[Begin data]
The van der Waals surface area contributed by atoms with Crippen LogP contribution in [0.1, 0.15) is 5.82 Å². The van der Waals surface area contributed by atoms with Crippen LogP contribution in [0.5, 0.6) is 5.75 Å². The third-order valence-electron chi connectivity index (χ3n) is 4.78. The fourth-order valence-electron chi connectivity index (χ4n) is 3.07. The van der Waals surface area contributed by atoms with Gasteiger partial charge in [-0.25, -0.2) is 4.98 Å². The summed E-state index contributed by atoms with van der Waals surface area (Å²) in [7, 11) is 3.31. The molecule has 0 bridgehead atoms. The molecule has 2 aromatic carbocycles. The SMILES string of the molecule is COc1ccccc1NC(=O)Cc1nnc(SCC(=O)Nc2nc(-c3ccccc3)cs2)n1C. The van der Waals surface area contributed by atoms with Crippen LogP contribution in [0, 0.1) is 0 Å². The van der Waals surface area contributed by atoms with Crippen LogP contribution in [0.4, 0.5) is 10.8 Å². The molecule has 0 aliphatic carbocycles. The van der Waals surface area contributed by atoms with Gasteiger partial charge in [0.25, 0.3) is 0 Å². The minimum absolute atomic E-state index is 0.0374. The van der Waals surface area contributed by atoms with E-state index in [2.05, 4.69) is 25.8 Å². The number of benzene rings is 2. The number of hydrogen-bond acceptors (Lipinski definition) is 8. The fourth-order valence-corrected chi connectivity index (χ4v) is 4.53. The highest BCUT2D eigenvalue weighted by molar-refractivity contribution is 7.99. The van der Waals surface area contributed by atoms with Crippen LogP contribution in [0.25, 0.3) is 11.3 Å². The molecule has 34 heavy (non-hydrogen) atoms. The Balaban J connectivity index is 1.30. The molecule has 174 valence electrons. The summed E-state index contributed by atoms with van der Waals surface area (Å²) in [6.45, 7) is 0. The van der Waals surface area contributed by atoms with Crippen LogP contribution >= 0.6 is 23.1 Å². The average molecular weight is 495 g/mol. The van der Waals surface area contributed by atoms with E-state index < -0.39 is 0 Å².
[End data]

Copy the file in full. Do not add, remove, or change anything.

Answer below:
The van der Waals surface area contributed by atoms with Crippen LogP contribution in [0.1, 0.15) is 5.82 Å². The van der Waals surface area contributed by atoms with Crippen LogP contribution in [0.5, 0.6) is 5.75 Å². The third-order valence-electron chi connectivity index (χ3n) is 4.78. The fourth-order valence-electron chi connectivity index (χ4n) is 3.07. The van der Waals surface area contributed by atoms with Gasteiger partial charge in [-0.25, -0.2) is 4.98 Å². The summed E-state index contributed by atoms with van der Waals surface area (Å²) in [7, 11) is 3.31. The molecule has 0 bridgehead atoms. The molecule has 2 aromatic carbocycles. The SMILES string of the molecule is COc1ccccc1NC(=O)Cc1nnc(SCC(=O)Nc2nc(-c3ccccc3)cs2)n1C. The van der Waals surface area contributed by atoms with Crippen LogP contribution in [0, 0.1) is 0 Å². The van der Waals surface area contributed by atoms with Crippen LogP contribution in [0.4, 0.5) is 10.8 Å². The molecule has 0 aliphatic carbocycles. The van der Waals surface area contributed by atoms with Gasteiger partial charge in [0.25, 0.3) is 0 Å². The minimum absolute atomic E-state index is 0.0374. The van der Waals surface area contributed by atoms with E-state index in [2.05, 4.69) is 25.8 Å². The number of benzene rings is 2. The number of hydrogen-bond acceptors (Lipinski definition) is 8. The fourth-order valence-corrected chi connectivity index (χ4v) is 4.53. The highest BCUT2D eigenvalue weighted by molar-refractivity contribution is 7.99. The van der Waals surface area contributed by atoms with Crippen LogP contribution in [0.25, 0.3) is 11.3 Å². The molecule has 34 heavy (non-hydrogen) atoms. The Balaban J connectivity index is 1.30. The molecule has 174 valence electrons. The summed E-state index contributed by atoms with van der Waals surface area (Å²) in [6.45, 7) is 0. The van der Waals surface area contributed by atoms with Crippen LogP contribution >= 0.6 is 23.1 Å². The average molecular weight is 495 g/mol. The van der Waals surface area contributed by atoms with E-state index < -0.39 is 0 Å².